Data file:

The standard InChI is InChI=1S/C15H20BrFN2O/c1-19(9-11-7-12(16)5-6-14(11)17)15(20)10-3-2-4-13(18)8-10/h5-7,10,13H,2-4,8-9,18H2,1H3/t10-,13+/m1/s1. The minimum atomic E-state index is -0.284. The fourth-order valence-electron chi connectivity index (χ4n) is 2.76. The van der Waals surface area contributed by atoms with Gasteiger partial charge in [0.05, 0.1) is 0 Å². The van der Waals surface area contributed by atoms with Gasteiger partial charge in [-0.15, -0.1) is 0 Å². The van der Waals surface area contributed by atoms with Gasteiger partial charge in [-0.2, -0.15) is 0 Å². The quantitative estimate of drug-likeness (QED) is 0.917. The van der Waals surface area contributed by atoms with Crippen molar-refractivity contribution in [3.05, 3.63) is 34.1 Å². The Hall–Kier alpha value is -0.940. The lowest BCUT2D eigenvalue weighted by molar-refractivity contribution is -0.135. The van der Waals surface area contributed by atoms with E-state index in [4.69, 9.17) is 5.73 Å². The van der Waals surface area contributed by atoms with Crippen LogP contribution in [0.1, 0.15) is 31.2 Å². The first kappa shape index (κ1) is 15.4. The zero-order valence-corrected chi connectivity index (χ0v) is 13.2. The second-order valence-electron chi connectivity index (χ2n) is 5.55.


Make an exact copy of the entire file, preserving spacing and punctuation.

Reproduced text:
The standard InChI is InChI=1S/C15H20BrFN2O/c1-19(9-11-7-12(16)5-6-14(11)17)15(20)10-3-2-4-13(18)8-10/h5-7,10,13H,2-4,8-9,18H2,1H3/t10-,13+/m1/s1. The minimum atomic E-state index is -0.284. The fourth-order valence-electron chi connectivity index (χ4n) is 2.76. The van der Waals surface area contributed by atoms with Gasteiger partial charge in [0.05, 0.1) is 0 Å². The van der Waals surface area contributed by atoms with Gasteiger partial charge in [-0.15, -0.1) is 0 Å². The van der Waals surface area contributed by atoms with Gasteiger partial charge in [-0.2, -0.15) is 0 Å². The quantitative estimate of drug-likeness (QED) is 0.917. The van der Waals surface area contributed by atoms with Crippen molar-refractivity contribution in [3.05, 3.63) is 34.1 Å². The Hall–Kier alpha value is -0.940. The lowest BCUT2D eigenvalue weighted by molar-refractivity contribution is -0.135. The van der Waals surface area contributed by atoms with E-state index in [4.69, 9.17) is 5.73 Å². The van der Waals surface area contributed by atoms with Crippen LogP contribution in [0.1, 0.15) is 31.2 Å². The first kappa shape index (κ1) is 15.4. The zero-order valence-corrected chi connectivity index (χ0v) is 13.2. The second-order valence-electron chi connectivity index (χ2n) is 5.55.